Median eGFR was lower postharvest than preharvest. Box and whisker plot of eGFR across the study population. The dashed line represents the median of all eGFR values in the population across the study.

eGFR Trajectory Groups

Using GMM, we identified three different subgroups in men and two subgroups in women on the basis of the model intercept (baseline eGFR) and slope (change in eGFR over time). Among men (Figure 3A), the majority (81%) of men had preserved and stable eGFR; however, 9.5% (n=25) had baseline kidney dysfunction (eGFR of approximately 60 ml/min at recruitment), and another 9.5% experienced rapid decline in eGFR (with a mean loss of 18 ml/min per 1.72 m2 per year) despite preserved eGFR at baseline. Almost all of the women (Figure 3B) had preserved and stable eGFR, but 3.4% (n=3) also experienced rapid decline (with a mean loss of 14 ml/min per 1.72 m2 per year). No differences were seen between communities in the proportions of participants in these subgroups.

Figure 3.:
A substantial proportion of men and a small number of women experience rapid decline in eGFR. Individual eGFR values over time stratified by trajectory subgroup. (A) Three subgroups were identified in 263 men, and (B) two subgroups were identified in 87 women. Each line represents the individual eGFR of a single participant. Each participant was allocated to the group of highest probability derived from the growth mixture model. Coefficients for the three groups of men: preserved and stable eGFR (n=213; intercept [mean eGFR at baseline], 113.3 ml/min per 1.73 m2; 95% confidence interval [95% CI], 111.3 to 115.3; slope [mean eGFR decline over time], −0.6 ml/min per 1.73 m2 per year; 95% CI, 0.0 to −0.9); rapid decline in eGFR (n=25; intercept, 109.5 ml/min per 1.73 m2; 95% CI, 99.1 to 119.9; slope, −18.2 ml/min per 1.73 m2 per year; 95% CI, −13.5 to −22.9); and baseline dysfunction (n=25; intercept, 55.6 ml/min per 1.73 m2; 95% CI, 48.5 to 62.7; slope, −3.8 ml/min per 1.73 m2 per year; 95% CI, −0.7 to −6.9). Coefficients for the two groups women: preserved and stable eGFR (n=84; intercept, 120.5 ml/min per 1.73 m2; 95% CI, 118.1 to 122.9; slope, −0.6 ml/min per 1.73 m2 per year; 95% CI, 0.2 to −1.4). We also identified a small number with rapid decline in kidney function (n=3; intercept, 127.5 ml/min per 1.73 m2; 95% CI, 119.3 to 135.7; slope, −14.6 ml/min per /1.73 m2 per year; 95% CI,−7.5 to −21.7).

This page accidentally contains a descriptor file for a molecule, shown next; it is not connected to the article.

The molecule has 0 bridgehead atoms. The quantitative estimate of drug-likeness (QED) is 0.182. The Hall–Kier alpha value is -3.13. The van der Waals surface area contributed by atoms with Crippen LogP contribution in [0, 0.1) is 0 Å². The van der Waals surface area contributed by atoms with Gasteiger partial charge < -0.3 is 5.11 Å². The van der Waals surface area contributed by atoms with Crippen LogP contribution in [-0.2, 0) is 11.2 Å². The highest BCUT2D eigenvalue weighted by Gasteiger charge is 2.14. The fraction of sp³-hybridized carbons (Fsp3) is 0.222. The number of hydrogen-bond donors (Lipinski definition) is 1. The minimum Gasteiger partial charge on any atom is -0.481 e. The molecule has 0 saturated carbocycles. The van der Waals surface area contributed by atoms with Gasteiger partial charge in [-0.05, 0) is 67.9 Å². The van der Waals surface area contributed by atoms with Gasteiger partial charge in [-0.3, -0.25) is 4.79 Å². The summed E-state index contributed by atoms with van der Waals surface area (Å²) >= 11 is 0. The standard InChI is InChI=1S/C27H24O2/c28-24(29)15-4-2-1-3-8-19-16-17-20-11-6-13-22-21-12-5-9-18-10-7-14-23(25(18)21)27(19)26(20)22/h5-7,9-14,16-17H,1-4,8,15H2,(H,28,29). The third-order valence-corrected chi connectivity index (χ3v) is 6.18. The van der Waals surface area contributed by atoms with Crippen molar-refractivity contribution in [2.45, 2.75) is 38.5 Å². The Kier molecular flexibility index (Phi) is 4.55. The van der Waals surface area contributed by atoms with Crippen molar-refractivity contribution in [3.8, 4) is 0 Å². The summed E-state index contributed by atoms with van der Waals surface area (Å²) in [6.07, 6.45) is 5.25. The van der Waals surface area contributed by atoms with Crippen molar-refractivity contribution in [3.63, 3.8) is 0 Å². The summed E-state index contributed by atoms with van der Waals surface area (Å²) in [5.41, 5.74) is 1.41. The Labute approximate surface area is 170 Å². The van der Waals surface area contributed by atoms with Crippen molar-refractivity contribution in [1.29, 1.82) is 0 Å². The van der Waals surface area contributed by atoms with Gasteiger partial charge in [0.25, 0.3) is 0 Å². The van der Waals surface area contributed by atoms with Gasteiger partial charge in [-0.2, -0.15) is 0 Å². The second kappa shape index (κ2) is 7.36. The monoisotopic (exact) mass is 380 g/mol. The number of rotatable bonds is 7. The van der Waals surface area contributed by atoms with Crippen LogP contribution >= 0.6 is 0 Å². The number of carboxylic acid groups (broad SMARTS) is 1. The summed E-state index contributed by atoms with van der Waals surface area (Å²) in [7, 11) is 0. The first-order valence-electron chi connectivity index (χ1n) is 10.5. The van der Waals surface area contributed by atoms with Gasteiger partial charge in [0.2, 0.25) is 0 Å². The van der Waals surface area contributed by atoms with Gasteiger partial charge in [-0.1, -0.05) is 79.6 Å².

Baseline sociodemographics, occupational history, occupational exposures, lifestyle factors, and symptoms stratified by the assigned kidney trajectory groups are presented in Supplemental Tables 2 and 3. The frequencies of indoor work and availability of shade were both lower in the rapidly declining subgroup. Of the three women who fell into the rapid decline group, one had worked in (nonsugarcane) agriculture, and two worked exclusively at home.

Adjusted Associations with Rapid Decline Trajectory

Baseline age– and educational level–adjusted probability-weighted associations with the rapid decline in eGFR trajectory in men using the preserved and stable trajectory as the reference are presented in Table 2. Outdoor work (OR, 10.35; 95% CI, 1.35 to 79.24), (nonsugarcane) agricultural work (OR, 3.57; 95% CI, 1.14 to 11.13), and lack of shade available during work breaks (OR, 3.74; 95% CI, 1.59 to 8.76) were associated with this outcome. However, we found no evidence for associations between rapid decline and years of work in sugarcane or agriculture; self-reported physical effort in the last week at work; self-reported occupational heat or agrochemical exposure over last 6 months; alcohol consumption, self-reported fluid consumption, or water quality or source; heat/dehydration-related symptoms; or use of nonsteroidal anti-inflammatory drugs.

Table 2. - Age- and education level–adjusted associations of rapid decline in eGFR by baseline exposure in study participants who were men
Characteristic Rapid Decline in eGFR a
OR 95% CI
Alcohol consumption
 Any 1.69 0.70 to 4.10
 None Reference Reference
 Daily/regularly 1.28 0.34 to 4.74
 Never/occasionally Reference Reference
Water sources
 Piped water 0.79 0.34 to 1.81
 Dug well/drilled well Reference Reference
Water hardness
 Soft/moderately hard 1.21 0.47 to 3.11
 Hard/very hard Reference Reference
Total liquid in last 24 h, L
 >5.0 1.01 0.43 to 2.38
 ≤5.0 Reference Reference
Current occupation
 Sugarcane 1.51 0.31 to 7.29
 Agricultural work 3.57 1.14 to 11.13
 Other occupations/EIP Reference Reference
Main sugarcane role (if ever worked in sugarcane)
 Cane/seed cutter 2.15 0.57 to 8.06
 Seeder 1.82 0.40 to 8.20
 Other cane jobs 0.94 0.14 to 6.08
 Never worked in sugarcane Reference Reference
Current or historical banana work
 Yes 1.77 0.60 to 5.18
 No Reference Reference
Years in sugarcane 1.02 0.87 to 1.19
Years in agriculture 0.99 0.89 to 1.09
Work carried out b
 Outdoors 10.35 1.35 to 79.24
 Indoors Reference Reference
Work in a hot environment b
 Regular/frequently 0.46 0.20 to 1.06
 Irregularly Reference Reference
Shade availability b
 No 3.74 1.59 to 8.76
 Yes or inside Reference Reference
Duration of breaks, b min
 ≤10 1.86 0.80 to 4.33
 >10 Reference Reference
Physical effort at work c
 Moderate/hard 1.40 0.59 to 3.32
 None/slight Reference Reference
Agrochemicals b , d